When talking about coaching, it has always seemed true to me that people coach the way that they were coached. It is a lot like parenting that way. This generally applies to style. Yellers vs. non-yellers is always a good example of a coaching style category. But it also applies to technical issues, including the workouts and training program.
The interventions in that feedback loop would be the things we learn from other coaches at clinics and in other places, the success or lack of success of the training program in specific situations and with specific athletes, and finally from new ideas and trends, delivered by books, articles, and other presentations.
My coaching style was probably shaped most by my high school coach at Phillips Exeter Academy, Ralph Lovshin, a great man who is worth his own post at some point.
Much of the program that I follow as a high school coach is probably similar to what we did in high school, as well—mainly because it was just a fundamentally sound approach. But my college coach, the late Don Amidei, taught me some things at Northwestern University. And running with the University of Chicago Track Club in the early 1990s I got some exposure to the program of the late Ted Haydon, who was gone by the time I started running with that group but whose basic workout program is posted on their web site, www.uctc.org.
One style issue coaches face: To post ahead of time or not to post. From my first year of coaching track at Ignatius in 2003, we have posted on a bulletin board our schedule of workouts for the week. Now we also circulate that information by email and on a team web page. When I took over for cross country in 2006, I did the same thing.
Those posted workout plans are the basic blueprint we follow year to year, updating them and adjusting them. They are not set in stone, but the changes are probably on the order of tweaks, as opposed to overhauls. We have made adjustments, adding and subtracting things, changing time tables, doing more and doing less. But especially in our distance program, athletes from 2003 returning in 2011 would recognize what we are doing. For that matter, my high school teammates would recognize it, too.
In Illinois any high school coach must contend with the Joe Newton approach. I know its shape and outlines, if not the details. I don’t, in fact, own Newton’s book, Coaching Cross Country Successfully. (Here’s a quick synopsis.) After 27 Illinois cross country championships, the success of the Newton approach, at least in Newton’s hands, cannot be denied.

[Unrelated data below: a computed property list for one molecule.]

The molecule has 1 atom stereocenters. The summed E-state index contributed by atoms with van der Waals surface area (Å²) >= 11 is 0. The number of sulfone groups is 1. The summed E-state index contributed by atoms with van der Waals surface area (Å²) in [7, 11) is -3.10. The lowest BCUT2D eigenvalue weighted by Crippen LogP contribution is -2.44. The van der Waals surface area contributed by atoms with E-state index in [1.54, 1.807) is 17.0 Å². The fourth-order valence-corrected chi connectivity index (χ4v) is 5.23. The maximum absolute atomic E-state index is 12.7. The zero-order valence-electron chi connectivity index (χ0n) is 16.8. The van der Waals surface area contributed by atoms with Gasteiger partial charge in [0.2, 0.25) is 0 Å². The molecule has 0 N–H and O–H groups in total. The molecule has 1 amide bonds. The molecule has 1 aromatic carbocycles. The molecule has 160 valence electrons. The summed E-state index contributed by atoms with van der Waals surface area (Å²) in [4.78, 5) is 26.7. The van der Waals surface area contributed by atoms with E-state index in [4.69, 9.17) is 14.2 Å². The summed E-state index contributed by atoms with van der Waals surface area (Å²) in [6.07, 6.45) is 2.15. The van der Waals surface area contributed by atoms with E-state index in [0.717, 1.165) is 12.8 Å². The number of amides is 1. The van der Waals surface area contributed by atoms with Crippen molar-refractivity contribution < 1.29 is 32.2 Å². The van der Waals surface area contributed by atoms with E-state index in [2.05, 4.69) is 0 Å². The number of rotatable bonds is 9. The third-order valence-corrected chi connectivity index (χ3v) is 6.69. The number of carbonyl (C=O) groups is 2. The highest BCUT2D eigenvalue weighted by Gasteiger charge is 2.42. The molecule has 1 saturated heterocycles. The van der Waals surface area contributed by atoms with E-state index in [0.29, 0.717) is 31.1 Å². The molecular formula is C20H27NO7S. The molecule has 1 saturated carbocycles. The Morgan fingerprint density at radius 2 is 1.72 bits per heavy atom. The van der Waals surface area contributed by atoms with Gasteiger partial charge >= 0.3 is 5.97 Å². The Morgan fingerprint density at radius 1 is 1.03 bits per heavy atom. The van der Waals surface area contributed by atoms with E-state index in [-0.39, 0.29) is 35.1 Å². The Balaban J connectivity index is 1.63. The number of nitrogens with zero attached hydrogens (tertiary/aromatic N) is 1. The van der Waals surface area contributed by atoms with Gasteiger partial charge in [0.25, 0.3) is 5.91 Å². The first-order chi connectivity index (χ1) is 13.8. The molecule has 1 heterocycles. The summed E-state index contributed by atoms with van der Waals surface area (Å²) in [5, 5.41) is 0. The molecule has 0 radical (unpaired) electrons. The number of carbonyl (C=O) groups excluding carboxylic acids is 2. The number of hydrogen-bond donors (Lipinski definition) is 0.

We have competed against York in our cross country sectional, I believe, every year that I have coached. But the spectre of Newton’s program loomed largest for me when I coached the son of a Newton program believer, Pete Connelly, a long-time elementary school coach at St. Alexander’s School in Villa Park and now the girls cross country and girls and boys track coach at Montini Catholic High School. Pete was, in fact, a wonderful team parent and colleague, who from time to time would challenge, politely and constructively, some of the things we did in our program. It was always a little bit tricky knowing that his Newton-shaped ideas were probably different from my own. But while his son Jimmy probably did not have the full success that either of us hoped for him, he improved every year and did well against tough competition, finishing his senior year with a win in the sectional track championship and a personal record of 4:19 for 1600 meters. Pete has also watched our program improve and develop. Between Jimmy’s success and our improvement, we have done well enough that Pete has sent us a second son to train. Joey starts at Saint Ignatius as a freshman in August.
There are many approaches to evaluating the success of a program—and here we mean just the running and competition success. Tweaking and adjusting each year, we engage in some annual self-evaluation. Our basic questions: Did our runners improve as the season developed? Did they peak at the right time? Did what we were doing work for all our runners? Outsiders to our program might evaluate our numbers: How many boys run under 10:00 for 3200 meters? How many under 2:00 for 800? How many freshman and sophomores run under 5:00 for 1600?
And of course there are the simpler evaluations: Where did we place in the conference championship? Where did we place in the sectional? Did we qualify our runners for the state meet? What place did we finish at the state meet?
But a few years ago at our end of season celebration, my team—really, a physician parent and knowledgeable student of running, Michael Kelleher— gave me a copy of Lore of Running by Timothy Noakes, MD, DSc, professor of exercise and sports science at the University of Capetown. The book is an encyclopedic (big) tome, like a Bible of the sport, really. Its basic approach is to weigh the prevailing ideas about running and training against scientific research and the latest tenets of exercise physiology. A second approach is to collect somewhat more anecdotal evidence from the greatest running performers, and from their stories, distill some basic training truths. Basically, Noakes is one of the world’s leading book authorities on running and training, and Lore of Running, now in its fourth edition, spells out his truths.
So one of my summer projects, along with this blog, has been finally to read the book and then evaluate our approach against the principles and ideas suggested by that kind of authority.
It has become clear to me that my blog entries tend to wander—and they get longer then they should be. My intention when starting this blog entry was to write about Noakes. So why don’t I stop here for now—and tease you with a promise to tell you more about Timothy Noakes—and how I think our program stacks up—in my next blog?